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Should voting in the U.K. be mandatory?

(45 Posts)
Urmstongran Sat 13-Jul-19 19:19:08

Just that really.
Would it be better?

GrannyGravy13 Sun 14-Jul-19 09:22:16

Politics should be taught in senior schools, totally unbiased teaching of how Government works from H of P all the way to and including Parish Councils.

TerriBull Sun 14-Jul-19 10:36:14

I think there are a fair number of people who aren't engaged with politics at all. I remember when one of my grandchildren was a baby and I was babysitting her at son and girlfriend's home, ex partner arrived back and I said "do you want me to stay on while you pop across the road to vote" as it happened to be the GE, her reply "no I don't know anything about all that and couldn't care less" hmm I would say both my children vote, one is the polar opposite to me politically, not a problem at all for us we still get on like a house on fire.

I do agree with you GG that politics should be taught in school, maybe just the mechanics, I think most of us who have an interest in politics are too partisan not to deliver without a bias.

MaizieD Sun 14-Jul-19 11:15:18

Politics should be taught in senior schools, totally unbiased teaching of how Government works from H of P all the way to and including Parish Councils.

I absolutely agree with most of that, GG13, but I can see that 'unbiased' might be a problem to achieve; who decides what is 'biased' and what isn't?

Also, it could be a lot to ask of teachers, many of whom are quite ignorant of how Government works.

I suspect that 'Citizenship' was meant to have covered this but it doesn't seem to have been a great success...

stella1949 Sun 14-Jul-19 11:19:55

As some other posters say, because voting is compulsory, some people just put their cross anywhere with no thought about it whatsoever

I'm not sure how anyone would know - we might assume that others "just put their cross anywhere" but it's just an assumption.

Cindersdad Sun 14-Jul-19 11:45:53

I think that you should always vote but to make it compulsory would not work. How would you enforce it? More important to me would be a PR based electoral system so your vote would always count irrespective of where you lived.

Where candidates knowingly lie (eg. the 350 million for the NHS in the referendum) they should be accountable and even liable to prosecution. To include something in a manifesto which you cannot fulfill due to circumstances is another matter providing there was genuine intent.

SueDonim Sun 14-Jul-19 13:12:54

Rather than making it mandatory to vote, maybe it should just be mandatory to turn up at the polling station and be crossed off the electoral roll? Rather like a school register, really.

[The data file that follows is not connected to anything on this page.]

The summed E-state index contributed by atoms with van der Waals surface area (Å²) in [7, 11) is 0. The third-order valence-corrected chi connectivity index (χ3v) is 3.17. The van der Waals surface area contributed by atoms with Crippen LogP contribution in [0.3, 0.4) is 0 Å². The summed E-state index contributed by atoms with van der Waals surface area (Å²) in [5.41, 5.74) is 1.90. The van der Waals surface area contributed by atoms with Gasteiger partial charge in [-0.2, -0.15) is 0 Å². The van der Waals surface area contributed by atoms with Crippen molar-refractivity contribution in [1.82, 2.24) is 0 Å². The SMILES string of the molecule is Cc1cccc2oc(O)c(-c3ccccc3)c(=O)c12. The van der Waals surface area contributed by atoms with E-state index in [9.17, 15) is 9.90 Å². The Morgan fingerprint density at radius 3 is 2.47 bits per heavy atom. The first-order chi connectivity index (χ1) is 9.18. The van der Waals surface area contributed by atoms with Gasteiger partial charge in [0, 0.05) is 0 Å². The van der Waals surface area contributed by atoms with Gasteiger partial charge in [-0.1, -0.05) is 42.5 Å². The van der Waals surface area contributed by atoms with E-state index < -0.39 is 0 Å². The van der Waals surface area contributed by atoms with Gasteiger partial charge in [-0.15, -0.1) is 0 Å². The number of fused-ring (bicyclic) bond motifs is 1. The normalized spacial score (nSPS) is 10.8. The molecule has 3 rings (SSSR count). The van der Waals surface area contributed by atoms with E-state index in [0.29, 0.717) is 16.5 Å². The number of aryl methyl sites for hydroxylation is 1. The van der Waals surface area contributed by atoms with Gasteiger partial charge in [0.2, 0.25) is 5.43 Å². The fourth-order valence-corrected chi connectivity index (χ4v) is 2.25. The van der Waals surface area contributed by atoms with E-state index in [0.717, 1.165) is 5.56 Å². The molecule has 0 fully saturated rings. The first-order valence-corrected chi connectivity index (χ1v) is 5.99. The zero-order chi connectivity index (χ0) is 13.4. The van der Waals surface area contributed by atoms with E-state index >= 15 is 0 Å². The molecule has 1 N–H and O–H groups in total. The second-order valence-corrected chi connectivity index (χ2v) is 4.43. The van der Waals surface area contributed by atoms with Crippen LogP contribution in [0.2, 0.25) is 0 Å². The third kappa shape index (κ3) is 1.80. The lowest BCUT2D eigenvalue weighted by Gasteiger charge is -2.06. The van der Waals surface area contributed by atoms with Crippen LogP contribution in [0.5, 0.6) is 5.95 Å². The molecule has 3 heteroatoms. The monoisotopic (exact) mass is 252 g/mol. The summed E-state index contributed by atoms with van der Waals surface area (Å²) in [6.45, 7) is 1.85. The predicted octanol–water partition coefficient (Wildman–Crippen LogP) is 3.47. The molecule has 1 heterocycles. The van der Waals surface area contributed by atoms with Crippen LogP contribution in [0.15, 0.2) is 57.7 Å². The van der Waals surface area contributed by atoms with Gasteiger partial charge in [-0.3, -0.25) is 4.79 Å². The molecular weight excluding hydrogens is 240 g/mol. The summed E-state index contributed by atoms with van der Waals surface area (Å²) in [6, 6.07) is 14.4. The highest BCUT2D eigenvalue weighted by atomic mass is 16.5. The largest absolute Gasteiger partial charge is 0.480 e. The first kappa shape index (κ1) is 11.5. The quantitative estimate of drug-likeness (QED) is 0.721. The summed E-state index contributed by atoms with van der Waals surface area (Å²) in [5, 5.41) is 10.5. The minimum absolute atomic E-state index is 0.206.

I'm not sure I'm in favour of making it mandatory, really. Do countries that have mandatory voting have better governments than anywhere else?

M0nica Sun 14-Jul-19 15:30:13

The point of democracy is that you have a choice including whether to participate in it or not.

The day Britain introduces mandatory voting is the day I will choose not to vote anymore.

For those who do not vote where it is not mandatory. It is not a question 'of do not blame me I didn't vote' but a case of, 'it is all your fault because you did not vote'. If they (and the rest) had voted the result may have been different, but I would defend to the death their right to chose not to vote.

Johno Sun 14-Jul-19 15:58:08

Well said Monica. It is patently obvious the people who did/do vote are to blame for the party in power. In the days of Clegg - Cameron - Miliband we had 3 partys exact;y the same. I despised all of them and I would never go to the polling station for such rotten, vile people. I would gladly do time in prison because I would never pay the fine for not voting. If it is mandatory it has to be enforced by the punishment of a fine and non-payment of a fine is always time in prison.

Calendargirl Sun 14-Jul-19 17:06:36

I think my daughter is quoting what some people she works with has said.

GabriellaG54 Mon 15-Jul-19 10:21:56

Yes and there should be sanctions against those who don't vote without good reason.

GabriellaG54 Mon 15-Jul-19 10:30:21

Well then Johno , just make sure that you never whinge about whatever decisions are made by whatever party is in government at any particular time.

Jabberwok Mon 15-Jul-19 10:58:12

I suppose going into a GE on the back of delivering Brexit by both main political parties would be considered a lie and liable for prosecution, as neither of them clearly had any intention of doing so. Signing up for article 50 by 80% of the H of C, again with no intention of delivering Brexit, in fact for many, quite the opposite,could be considered deception! As for the bus, it stated quite clearly that it was a) a query not a fact, and b) a suggestion for AFTER we leave the EU! As we haven't left the EU, you cannot know whether this will happen or not, so how can you judge the intention?! You can't sue before the event! Mind you in these days of lying duplicitous MP's, el al you probably can!!